Bayer aspires to be a valued leader in health, safety and environmental protection (HSE) with zero work related injuries or illnesses. Occupational Safety & Health Risks are actively managed and risk reduction measures are put in place. Given the good performance already reached, Bayer realized that the technical and organizational measures alone were now insufficient to further improve their health and safety performance. This requires a mature health and safety culture, or in short a prevention culture, in which everything they say and do that increases or decreases health and safety risks is important. With a firm commitment to safety in mind, Bayer sought to further enhance and solidify its safety cultures, both at the organizational and local level. After a broad search, they chose Aubrey Daniels International (ADI) to help them do so. “Although their safety performance was already at a high level, Bayer wanted to continue to improve its safety culture through a consistent and global behavioral safety process,” said Tom Spencer, ADI president & CEO.
While the goal was a global roll-out, the implementation needed to consider the current safety performance, safety culture, business focus, and employee structure at each site (or business region in the case of remote workers such as service representatives). The process began with a series of planning meetings between Bayer’s global project Working Group, Spencer, and Ken Wagner, ADI vice president and lead project consultant. ADI then implemented safety culture surveys in more than 20 countries in North and South America, Europe, and Asia and partnered with Bayer's regional safety leaders to conduct safety culture site assessments in those same regions. “With the experts from ADI, we defined the types of behaviors we would expect to see if the safety culture was early, developing, or mature in terms of leadership engagement, employee involvement, and the quality of the safety systems in place. These assessments define the (behavioral) improvements that will have an immediate positive impact on the safety performance and the site-specific, follow-up (e.g. the behavioral safety trainings). The assessment results also provide a baseline to measure future developments against,” said Bayer’s Kees Hommes, occupational safety and industrial hygiene manager and overall project manager and implementation champion for Bayer.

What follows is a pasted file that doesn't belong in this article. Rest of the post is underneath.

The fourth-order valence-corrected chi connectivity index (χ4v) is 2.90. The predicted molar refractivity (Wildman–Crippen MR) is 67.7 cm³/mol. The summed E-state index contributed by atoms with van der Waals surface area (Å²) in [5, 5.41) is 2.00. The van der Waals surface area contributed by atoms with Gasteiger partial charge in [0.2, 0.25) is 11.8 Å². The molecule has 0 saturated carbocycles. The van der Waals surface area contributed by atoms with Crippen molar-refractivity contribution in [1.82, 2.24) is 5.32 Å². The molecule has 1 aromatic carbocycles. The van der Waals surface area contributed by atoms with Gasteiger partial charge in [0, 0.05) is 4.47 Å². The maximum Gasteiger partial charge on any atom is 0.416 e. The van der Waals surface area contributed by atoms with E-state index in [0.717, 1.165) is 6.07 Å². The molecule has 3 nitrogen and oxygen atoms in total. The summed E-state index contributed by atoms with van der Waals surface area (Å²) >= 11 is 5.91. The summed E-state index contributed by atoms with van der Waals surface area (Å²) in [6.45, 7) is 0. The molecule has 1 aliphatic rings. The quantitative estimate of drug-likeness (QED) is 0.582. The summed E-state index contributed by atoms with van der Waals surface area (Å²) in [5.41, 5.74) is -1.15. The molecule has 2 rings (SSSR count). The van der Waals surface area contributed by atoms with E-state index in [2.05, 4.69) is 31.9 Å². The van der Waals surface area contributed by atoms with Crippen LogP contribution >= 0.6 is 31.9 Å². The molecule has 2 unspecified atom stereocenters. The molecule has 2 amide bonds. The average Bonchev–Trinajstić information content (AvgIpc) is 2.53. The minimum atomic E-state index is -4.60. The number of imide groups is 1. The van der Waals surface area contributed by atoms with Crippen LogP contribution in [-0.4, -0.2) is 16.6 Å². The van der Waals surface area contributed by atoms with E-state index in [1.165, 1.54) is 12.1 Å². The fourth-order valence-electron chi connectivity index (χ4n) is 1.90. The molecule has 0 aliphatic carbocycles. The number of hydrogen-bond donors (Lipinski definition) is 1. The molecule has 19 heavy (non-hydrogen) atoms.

Given the size and geographic scope of their organization, Bayer wanted an implementation model that would build their internal expertise in behavioral safety to ensure localized implementation and long-term sustainability. To help accomplish that, ADI facilitated BBS and Safety Leadership trainer certification workshops for approximately 115 internal Bayer safety and operations personnel. Through the trainer certification process and subsequent management and employee training and coaching by Bayer’s internal staff, Bayer has been implementing a frontline safety observation and peer feedback process (BBS) supported by a positive accountability system to ensure management direction and active support for the process (Safety Leadership). ADI’s Safety Leadership process focuses all levels of management on providing frequent safety touchpoints (coaching conversations) and sharing good examples of those touchpoints in weekly debrief sessions. From management to frontline employees—manufacturing workers, lab technicians, and lone workers including salespersons, drivers, and farmers—Bayer’s certified trainers began the journey of bringing consistent behavioral safety processes to all levels of personnel across the globe.
Consistent with ADI’s BBS process, Bayer set a goal of training approximately 25% of employees as the initial core team members responsible for conducting peer safety observations and feedback, summarizing and sharing observation data, planning celebrations, etc. We actually trained already close to 40% of the employees at the participating sites. “Other employees can become involved in these core team activities over time,” Hommes explained. “As more core teams form, and as employees rotate in and out of those teams, we are hoping to eventually train close to 100 percent of our employees.”